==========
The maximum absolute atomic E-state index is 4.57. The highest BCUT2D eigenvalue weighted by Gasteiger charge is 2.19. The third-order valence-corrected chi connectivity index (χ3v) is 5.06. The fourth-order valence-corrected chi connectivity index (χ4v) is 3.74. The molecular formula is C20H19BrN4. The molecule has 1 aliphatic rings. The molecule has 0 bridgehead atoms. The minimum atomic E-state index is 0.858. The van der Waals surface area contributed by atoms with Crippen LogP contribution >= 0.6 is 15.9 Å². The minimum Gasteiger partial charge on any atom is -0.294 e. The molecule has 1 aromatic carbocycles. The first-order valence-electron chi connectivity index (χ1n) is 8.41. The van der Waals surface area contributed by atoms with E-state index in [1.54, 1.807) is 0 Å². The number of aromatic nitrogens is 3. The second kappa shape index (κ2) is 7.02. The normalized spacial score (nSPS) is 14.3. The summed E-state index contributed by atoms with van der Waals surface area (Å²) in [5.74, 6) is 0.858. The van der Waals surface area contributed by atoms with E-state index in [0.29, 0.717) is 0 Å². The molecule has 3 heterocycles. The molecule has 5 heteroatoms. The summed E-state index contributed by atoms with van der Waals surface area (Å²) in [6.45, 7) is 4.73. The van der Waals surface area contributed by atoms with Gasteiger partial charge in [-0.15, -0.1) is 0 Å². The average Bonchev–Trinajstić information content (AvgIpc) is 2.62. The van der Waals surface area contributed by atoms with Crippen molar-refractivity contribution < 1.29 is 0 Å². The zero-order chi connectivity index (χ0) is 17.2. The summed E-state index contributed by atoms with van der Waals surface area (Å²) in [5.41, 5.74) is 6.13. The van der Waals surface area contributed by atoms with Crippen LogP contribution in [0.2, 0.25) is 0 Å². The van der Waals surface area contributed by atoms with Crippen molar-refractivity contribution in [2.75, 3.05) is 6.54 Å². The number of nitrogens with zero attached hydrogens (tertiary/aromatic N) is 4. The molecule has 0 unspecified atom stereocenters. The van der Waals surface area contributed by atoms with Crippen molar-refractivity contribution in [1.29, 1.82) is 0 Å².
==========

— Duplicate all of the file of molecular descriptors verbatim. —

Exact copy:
The maximum absolute atomic E-state index is 4.57. The highest BCUT2D eigenvalue weighted by Gasteiger charge is 2.19. The third-order valence-corrected chi connectivity index (χ3v) is 5.06. The fourth-order valence-corrected chi connectivity index (χ4v) is 3.74. The molecular formula is C20H19BrN4. The molecule has 1 aliphatic rings. The molecule has 0 bridgehead atoms. The minimum atomic E-state index is 0.858. The van der Waals surface area contributed by atoms with Crippen LogP contribution >= 0.6 is 15.9 Å². The minimum Gasteiger partial charge on any atom is -0.294 e. The molecule has 1 aromatic carbocycles. The first-order valence-electron chi connectivity index (χ1n) is 8.41. The van der Waals surface area contributed by atoms with E-state index in [1.54, 1.807) is 0 Å². The number of aromatic nitrogens is 3. The second kappa shape index (κ2) is 7.02. The normalized spacial score (nSPS) is 14.3. The summed E-state index contributed by atoms with van der Waals surface area (Å²) in [5.74, 6) is 0.858. The van der Waals surface area contributed by atoms with E-state index in [0.29, 0.717) is 0 Å². The molecule has 3 heterocycles. The molecule has 5 heteroatoms. The summed E-state index contributed by atoms with van der Waals surface area (Å²) in [6.45, 7) is 4.73. The van der Waals surface area contributed by atoms with Gasteiger partial charge in [-0.15, -0.1) is 0 Å². The average Bonchev–Trinajstić information content (AvgIpc) is 2.62. The van der Waals surface area contributed by atoms with Crippen molar-refractivity contribution < 1.29 is 0 Å². The zero-order chi connectivity index (χ0) is 17.2. The summed E-state index contributed by atoms with van der Waals surface area (Å²) in [5.41, 5.74) is 6.13. The van der Waals surface area contributed by atoms with Crippen LogP contribution in [0.2, 0.25) is 0 Å². The van der Waals surface area contributed by atoms with Crippen molar-refractivity contribution in [2.75, 3.05) is 6.54 Å². The number of nitrogens with zero attached hydrogens (tertiary/aromatic N) is 4. The molecule has 0 unspecified atom stereocenters. The van der Waals surface area contributed by atoms with Crippen molar-refractivity contribution in [1.29, 1.82) is 0 Å².